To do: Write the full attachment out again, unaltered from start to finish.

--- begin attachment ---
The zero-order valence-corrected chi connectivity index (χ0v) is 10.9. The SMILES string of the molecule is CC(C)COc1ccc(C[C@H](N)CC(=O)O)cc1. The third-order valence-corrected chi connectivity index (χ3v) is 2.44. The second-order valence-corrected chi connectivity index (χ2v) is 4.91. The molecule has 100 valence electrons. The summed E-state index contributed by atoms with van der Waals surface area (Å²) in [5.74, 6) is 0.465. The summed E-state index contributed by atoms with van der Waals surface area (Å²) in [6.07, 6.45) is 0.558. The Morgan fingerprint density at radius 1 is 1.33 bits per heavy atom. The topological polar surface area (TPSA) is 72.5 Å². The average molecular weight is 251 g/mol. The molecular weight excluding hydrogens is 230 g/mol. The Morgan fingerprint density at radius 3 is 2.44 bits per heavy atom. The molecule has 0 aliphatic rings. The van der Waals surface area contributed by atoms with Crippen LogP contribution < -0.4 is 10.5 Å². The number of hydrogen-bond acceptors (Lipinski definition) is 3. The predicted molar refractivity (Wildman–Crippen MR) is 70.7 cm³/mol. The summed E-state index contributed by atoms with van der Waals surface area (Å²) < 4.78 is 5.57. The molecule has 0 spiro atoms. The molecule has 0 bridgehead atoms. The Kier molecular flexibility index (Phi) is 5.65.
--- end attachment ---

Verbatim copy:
The zero-order valence-corrected chi connectivity index (χ0v) is 10.9. The SMILES string of the molecule is CC(C)COc1ccc(C[C@H](N)CC(=O)O)cc1. The third-order valence-corrected chi connectivity index (χ3v) is 2.44. The second-order valence-corrected chi connectivity index (χ2v) is 4.91. The molecule has 100 valence electrons. The summed E-state index contributed by atoms with van der Waals surface area (Å²) in [5.74, 6) is 0.465. The summed E-state index contributed by atoms with van der Waals surface area (Å²) in [6.07, 6.45) is 0.558. The Morgan fingerprint density at radius 1 is 1.33 bits per heavy atom. The topological polar surface area (TPSA) is 72.5 Å². The average molecular weight is 251 g/mol. The molecular weight excluding hydrogens is 230 g/mol. The Morgan fingerprint density at radius 3 is 2.44 bits per heavy atom. The molecule has 0 aliphatic rings. The van der Waals surface area contributed by atoms with Crippen LogP contribution < -0.4 is 10.5 Å². The number of hydrogen-bond acceptors (Lipinski definition) is 3. The predicted molar refractivity (Wildman–Crippen MR) is 70.7 cm³/mol. The summed E-state index contributed by atoms with van der Waals surface area (Å²) < 4.78 is 5.57. The molecule has 0 spiro atoms. The molecule has 0 bridgehead atoms. The Kier molecular flexibility index (Phi) is 5.65.